The school system wanted an extra $30 million a year for the next three years. They did not get it. The county's budget proposal does give taxpayers more county services overall without a tax increase.
The county's budget would give the schools a third of the new money available this year. More than $10 million will go towards helping struggling students, and improving teacher pay and recruitment. School leaders say it is not enough.
To make up the difference, the school wants the county to increase taxes by five cents, but the county manager voted no on that proposal. In fact, there are no new taxes in this plan.
The other $20 million will go to improve other county services, like the sheriff's department, which will get three million to add 23 officers. Another three million guarantees school nurses for the public schools. And Fuquay-Varina will get a staffed EMS squad from the public safety budget. Their volunteer force closed shop last April.
Additionally, one of every $20 the county shells out is a payment on debts to build schools, parks and the new jail.
School leaders say they will keep stumping for a tax hike.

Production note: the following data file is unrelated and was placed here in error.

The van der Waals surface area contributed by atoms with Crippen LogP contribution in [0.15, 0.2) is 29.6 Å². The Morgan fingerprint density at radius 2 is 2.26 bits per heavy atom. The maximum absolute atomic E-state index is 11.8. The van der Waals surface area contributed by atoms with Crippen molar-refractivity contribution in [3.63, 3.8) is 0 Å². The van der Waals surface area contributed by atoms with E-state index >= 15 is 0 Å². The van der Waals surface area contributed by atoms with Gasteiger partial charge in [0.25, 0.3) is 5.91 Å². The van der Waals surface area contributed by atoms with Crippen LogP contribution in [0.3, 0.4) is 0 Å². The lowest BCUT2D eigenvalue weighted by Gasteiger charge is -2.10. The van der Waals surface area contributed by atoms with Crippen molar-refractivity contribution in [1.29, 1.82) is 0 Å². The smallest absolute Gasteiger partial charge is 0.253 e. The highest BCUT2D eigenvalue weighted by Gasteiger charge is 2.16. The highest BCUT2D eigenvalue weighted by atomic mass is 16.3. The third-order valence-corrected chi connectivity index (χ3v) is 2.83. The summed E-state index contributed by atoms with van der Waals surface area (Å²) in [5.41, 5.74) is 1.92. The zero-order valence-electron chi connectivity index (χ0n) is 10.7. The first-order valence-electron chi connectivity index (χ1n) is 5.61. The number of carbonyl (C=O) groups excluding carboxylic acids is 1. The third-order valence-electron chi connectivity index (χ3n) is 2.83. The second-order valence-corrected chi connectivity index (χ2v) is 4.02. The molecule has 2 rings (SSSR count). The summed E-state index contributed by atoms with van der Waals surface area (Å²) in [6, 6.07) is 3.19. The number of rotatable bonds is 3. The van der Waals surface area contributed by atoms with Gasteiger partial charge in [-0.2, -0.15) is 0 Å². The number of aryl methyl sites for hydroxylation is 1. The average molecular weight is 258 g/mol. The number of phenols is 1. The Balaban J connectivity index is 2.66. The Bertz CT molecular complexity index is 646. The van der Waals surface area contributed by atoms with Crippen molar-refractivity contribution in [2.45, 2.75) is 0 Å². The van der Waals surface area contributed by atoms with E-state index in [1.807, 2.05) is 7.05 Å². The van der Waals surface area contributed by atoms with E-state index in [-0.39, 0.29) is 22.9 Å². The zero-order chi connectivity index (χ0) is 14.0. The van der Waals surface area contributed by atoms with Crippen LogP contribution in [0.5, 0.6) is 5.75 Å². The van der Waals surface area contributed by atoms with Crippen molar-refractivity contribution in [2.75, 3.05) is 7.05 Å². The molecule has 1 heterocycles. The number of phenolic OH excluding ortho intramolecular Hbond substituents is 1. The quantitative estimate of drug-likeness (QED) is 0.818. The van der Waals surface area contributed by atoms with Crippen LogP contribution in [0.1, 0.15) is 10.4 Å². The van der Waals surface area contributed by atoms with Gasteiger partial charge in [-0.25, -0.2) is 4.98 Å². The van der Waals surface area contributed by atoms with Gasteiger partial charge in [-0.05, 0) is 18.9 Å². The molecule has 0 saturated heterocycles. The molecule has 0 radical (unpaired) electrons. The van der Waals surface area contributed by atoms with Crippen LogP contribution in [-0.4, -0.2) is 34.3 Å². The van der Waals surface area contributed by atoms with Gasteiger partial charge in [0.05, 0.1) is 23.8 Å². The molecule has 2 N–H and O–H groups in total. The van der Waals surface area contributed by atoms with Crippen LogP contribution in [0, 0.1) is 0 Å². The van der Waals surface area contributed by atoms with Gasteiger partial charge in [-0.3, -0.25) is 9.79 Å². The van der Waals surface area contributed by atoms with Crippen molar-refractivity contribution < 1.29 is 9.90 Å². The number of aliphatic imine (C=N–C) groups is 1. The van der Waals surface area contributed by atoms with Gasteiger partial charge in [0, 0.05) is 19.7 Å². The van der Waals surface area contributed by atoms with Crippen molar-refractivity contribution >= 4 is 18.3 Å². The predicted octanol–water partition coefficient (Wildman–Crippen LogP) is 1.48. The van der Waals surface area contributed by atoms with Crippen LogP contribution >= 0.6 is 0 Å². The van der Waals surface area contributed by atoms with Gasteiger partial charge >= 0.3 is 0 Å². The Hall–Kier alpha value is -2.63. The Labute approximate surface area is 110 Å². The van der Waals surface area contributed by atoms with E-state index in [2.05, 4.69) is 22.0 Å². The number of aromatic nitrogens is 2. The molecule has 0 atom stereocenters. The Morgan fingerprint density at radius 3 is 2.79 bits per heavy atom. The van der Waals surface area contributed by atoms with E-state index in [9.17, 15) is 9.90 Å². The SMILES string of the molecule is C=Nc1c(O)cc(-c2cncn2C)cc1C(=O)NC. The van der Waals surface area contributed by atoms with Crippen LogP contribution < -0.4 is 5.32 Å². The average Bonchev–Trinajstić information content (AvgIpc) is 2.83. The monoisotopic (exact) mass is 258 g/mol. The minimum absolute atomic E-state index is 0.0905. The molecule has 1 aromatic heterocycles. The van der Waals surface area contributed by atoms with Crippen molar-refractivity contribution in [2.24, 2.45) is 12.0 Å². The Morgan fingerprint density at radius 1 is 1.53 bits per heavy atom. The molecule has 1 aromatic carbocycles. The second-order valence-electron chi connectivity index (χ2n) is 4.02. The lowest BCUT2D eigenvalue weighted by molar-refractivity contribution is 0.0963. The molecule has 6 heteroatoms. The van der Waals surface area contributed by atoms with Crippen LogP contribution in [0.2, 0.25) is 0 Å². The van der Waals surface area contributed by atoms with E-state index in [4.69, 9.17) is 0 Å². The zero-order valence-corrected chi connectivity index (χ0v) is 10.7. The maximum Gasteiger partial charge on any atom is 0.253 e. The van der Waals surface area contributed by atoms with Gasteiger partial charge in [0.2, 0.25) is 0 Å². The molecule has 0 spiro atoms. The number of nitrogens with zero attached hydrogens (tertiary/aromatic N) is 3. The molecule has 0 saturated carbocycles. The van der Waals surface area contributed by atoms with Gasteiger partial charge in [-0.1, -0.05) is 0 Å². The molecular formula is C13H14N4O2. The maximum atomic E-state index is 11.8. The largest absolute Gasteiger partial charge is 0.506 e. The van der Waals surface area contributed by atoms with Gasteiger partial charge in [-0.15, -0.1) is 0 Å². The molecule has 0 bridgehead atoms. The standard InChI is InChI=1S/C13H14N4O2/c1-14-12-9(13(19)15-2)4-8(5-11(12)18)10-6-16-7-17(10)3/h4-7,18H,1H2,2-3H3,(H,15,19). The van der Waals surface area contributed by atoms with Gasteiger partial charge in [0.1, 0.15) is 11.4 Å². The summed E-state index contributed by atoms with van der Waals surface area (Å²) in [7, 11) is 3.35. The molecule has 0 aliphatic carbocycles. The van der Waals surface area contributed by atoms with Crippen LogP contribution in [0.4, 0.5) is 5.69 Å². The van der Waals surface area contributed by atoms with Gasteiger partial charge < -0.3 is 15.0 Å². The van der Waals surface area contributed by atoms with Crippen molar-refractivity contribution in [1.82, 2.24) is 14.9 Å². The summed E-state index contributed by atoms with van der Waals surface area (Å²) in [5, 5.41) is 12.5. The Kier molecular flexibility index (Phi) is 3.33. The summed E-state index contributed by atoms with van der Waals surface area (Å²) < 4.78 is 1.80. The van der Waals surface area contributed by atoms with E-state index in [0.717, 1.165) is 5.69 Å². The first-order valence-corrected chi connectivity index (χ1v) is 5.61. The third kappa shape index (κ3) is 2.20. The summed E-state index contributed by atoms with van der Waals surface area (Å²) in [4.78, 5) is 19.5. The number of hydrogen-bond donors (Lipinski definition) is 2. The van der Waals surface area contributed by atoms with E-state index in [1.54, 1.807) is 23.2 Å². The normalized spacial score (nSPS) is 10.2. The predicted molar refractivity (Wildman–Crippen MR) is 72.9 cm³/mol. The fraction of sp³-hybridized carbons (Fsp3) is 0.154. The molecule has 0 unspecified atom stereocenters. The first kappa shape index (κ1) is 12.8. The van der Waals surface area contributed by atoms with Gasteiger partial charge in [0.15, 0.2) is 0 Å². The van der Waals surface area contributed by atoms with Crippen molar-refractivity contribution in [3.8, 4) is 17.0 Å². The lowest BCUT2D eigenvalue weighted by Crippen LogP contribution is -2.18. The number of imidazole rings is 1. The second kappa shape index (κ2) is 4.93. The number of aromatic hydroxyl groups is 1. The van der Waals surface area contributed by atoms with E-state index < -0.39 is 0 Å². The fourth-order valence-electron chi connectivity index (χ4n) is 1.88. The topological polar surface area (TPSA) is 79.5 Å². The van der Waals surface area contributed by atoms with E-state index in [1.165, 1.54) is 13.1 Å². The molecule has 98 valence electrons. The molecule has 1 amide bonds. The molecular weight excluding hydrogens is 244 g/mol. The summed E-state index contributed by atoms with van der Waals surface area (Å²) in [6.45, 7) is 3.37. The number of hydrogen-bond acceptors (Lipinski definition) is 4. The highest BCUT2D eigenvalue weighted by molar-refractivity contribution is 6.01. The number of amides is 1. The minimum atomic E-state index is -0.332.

"If we don't have sufficient funds, we will have to make some cuts," School Superintendent Bill McNeal says.
"We still have the opportunity to work with the commission to clarify the needs we have in terms of meeting the needs of children that are not yet at grade level," school board chairman Bill Fletcher says.
"At a time when a lot of peole are being laid off, there's shortfalls from the state," County Commission Chairman Michael Weeks says. "We need to make sure that we're spending the money we got efficiently before we start talking about a tax increase for any operation."
Wake County residents can weigh in on the budget plan. There are two public hearings on the county budget.
The first hearing is on June 4, at 2 p.m., and the second at 7 p.m. Both will be held at the Wake Commons building.
The final budget is due June 18.
The commission is lobbying the state for a 1-cent sales tax, which it shares with the state. The commissioners would then earmark all of that money, about $39 million, to schools.